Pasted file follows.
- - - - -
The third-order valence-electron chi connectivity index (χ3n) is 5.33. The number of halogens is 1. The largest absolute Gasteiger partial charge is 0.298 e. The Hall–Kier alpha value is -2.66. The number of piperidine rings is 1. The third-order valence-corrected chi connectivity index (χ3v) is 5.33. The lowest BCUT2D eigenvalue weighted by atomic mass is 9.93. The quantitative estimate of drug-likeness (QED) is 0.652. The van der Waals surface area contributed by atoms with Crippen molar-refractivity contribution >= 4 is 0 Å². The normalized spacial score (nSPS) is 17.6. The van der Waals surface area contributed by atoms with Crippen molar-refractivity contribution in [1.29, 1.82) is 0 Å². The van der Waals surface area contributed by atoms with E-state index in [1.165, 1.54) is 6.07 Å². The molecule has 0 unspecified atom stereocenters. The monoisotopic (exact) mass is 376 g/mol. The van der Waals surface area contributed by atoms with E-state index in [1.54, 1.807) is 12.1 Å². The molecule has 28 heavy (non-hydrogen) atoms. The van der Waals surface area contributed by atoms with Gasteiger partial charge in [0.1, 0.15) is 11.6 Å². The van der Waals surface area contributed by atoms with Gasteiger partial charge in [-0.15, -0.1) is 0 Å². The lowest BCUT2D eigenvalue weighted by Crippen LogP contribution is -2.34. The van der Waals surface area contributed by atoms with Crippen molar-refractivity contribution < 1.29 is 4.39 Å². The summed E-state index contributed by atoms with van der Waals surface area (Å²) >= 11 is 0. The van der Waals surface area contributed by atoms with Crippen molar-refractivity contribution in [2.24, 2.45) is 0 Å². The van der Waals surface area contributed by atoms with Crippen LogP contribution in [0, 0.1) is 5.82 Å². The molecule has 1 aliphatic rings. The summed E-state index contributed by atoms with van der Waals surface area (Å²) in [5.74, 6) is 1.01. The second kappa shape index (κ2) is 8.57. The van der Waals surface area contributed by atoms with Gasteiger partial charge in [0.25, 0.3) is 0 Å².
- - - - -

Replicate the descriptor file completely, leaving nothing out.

The third-order valence-electron chi connectivity index (χ3n) is 5.33. The number of halogens is 1. The largest absolute Gasteiger partial charge is 0.298 e. The Hall–Kier alpha value is -2.66. The number of piperidine rings is 1. The third-order valence-corrected chi connectivity index (χ3v) is 5.33. The lowest BCUT2D eigenvalue weighted by atomic mass is 9.93. The quantitative estimate of drug-likeness (QED) is 0.652. The van der Waals surface area contributed by atoms with Crippen molar-refractivity contribution >= 4 is 0 Å². The normalized spacial score (nSPS) is 17.6. The van der Waals surface area contributed by atoms with Crippen molar-refractivity contribution in [1.29, 1.82) is 0 Å². The van der Waals surface area contributed by atoms with E-state index in [1.165, 1.54) is 6.07 Å². The molecule has 0 unspecified atom stereocenters. The monoisotopic (exact) mass is 376 g/mol. The van der Waals surface area contributed by atoms with E-state index in [1.54, 1.807) is 12.1 Å². The molecule has 28 heavy (non-hydrogen) atoms. The van der Waals surface area contributed by atoms with Gasteiger partial charge in [0.1, 0.15) is 11.6 Å². The van der Waals surface area contributed by atoms with Gasteiger partial charge in [-0.15, -0.1) is 0 Å². The lowest BCUT2D eigenvalue weighted by Crippen LogP contribution is -2.34. The van der Waals surface area contributed by atoms with Crippen molar-refractivity contribution < 1.29 is 4.39 Å². The summed E-state index contributed by atoms with van der Waals surface area (Å²) >= 11 is 0. The van der Waals surface area contributed by atoms with Crippen molar-refractivity contribution in [2.24, 2.45) is 0 Å². The van der Waals surface area contributed by atoms with Crippen LogP contribution in [0, 0.1) is 5.82 Å². The molecule has 1 aliphatic rings. The summed E-state index contributed by atoms with van der Waals surface area (Å²) in [5.74, 6) is 1.01. The second kappa shape index (κ2) is 8.57. The van der Waals surface area contributed by atoms with Gasteiger partial charge in [0.25, 0.3) is 0 Å².